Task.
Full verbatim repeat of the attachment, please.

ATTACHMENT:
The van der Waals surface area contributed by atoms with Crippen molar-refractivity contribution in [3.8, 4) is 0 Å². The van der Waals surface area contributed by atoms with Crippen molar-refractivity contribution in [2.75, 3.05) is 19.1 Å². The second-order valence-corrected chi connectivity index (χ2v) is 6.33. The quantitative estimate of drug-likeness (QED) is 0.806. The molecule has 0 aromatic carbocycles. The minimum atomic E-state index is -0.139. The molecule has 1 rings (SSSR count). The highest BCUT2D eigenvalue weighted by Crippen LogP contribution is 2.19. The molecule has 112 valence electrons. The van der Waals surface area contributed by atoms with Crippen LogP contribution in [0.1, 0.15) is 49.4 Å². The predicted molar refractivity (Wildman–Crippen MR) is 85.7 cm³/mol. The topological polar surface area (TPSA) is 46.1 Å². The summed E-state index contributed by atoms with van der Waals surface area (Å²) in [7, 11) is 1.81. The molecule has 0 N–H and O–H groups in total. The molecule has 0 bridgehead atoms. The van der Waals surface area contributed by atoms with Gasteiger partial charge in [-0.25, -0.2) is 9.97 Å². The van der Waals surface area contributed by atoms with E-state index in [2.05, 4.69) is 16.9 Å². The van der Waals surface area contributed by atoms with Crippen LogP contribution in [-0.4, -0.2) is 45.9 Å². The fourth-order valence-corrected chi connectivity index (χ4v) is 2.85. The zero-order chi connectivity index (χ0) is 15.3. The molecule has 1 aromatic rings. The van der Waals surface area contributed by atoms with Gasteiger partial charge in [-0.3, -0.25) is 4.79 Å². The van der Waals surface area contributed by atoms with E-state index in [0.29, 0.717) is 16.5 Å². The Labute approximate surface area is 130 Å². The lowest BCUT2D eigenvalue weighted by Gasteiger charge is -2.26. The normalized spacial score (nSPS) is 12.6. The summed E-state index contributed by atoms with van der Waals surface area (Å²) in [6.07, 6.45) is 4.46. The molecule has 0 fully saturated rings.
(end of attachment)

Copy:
The van der Waals surface area contributed by atoms with Crippen molar-refractivity contribution in [3.8, 4) is 0 Å². The van der Waals surface area contributed by atoms with Crippen molar-refractivity contribution in [2.75, 3.05) is 19.1 Å². The second-order valence-corrected chi connectivity index (χ2v) is 6.33. The quantitative estimate of drug-likeness (QED) is 0.806. The molecule has 0 aromatic carbocycles. The minimum atomic E-state index is -0.139. The molecule has 1 rings (SSSR count). The highest BCUT2D eigenvalue weighted by Crippen LogP contribution is 2.19. The molecule has 112 valence electrons. The van der Waals surface area contributed by atoms with Crippen LogP contribution in [0.1, 0.15) is 49.4 Å². The predicted molar refractivity (Wildman–Crippen MR) is 85.7 cm³/mol. The topological polar surface area (TPSA) is 46.1 Å². The summed E-state index contributed by atoms with van der Waals surface area (Å²) in [7, 11) is 1.81. The molecule has 0 N–H and O–H groups in total. The molecule has 0 bridgehead atoms. The van der Waals surface area contributed by atoms with Gasteiger partial charge in [-0.25, -0.2) is 9.97 Å². The van der Waals surface area contributed by atoms with E-state index in [2.05, 4.69) is 16.9 Å². The van der Waals surface area contributed by atoms with Crippen LogP contribution in [-0.4, -0.2) is 45.9 Å². The fourth-order valence-corrected chi connectivity index (χ4v) is 2.85. The zero-order chi connectivity index (χ0) is 15.3. The molecule has 1 aromatic rings. The van der Waals surface area contributed by atoms with Gasteiger partial charge in [-0.3, -0.25) is 4.79 Å². The van der Waals surface area contributed by atoms with E-state index in [0.29, 0.717) is 16.5 Å². The Labute approximate surface area is 130 Å². The lowest BCUT2D eigenvalue weighted by Gasteiger charge is -2.26. The normalized spacial score (nSPS) is 12.6. The summed E-state index contributed by atoms with van der Waals surface area (Å²) in [6.07, 6.45) is 4.46. The molecule has 0 fully saturated rings.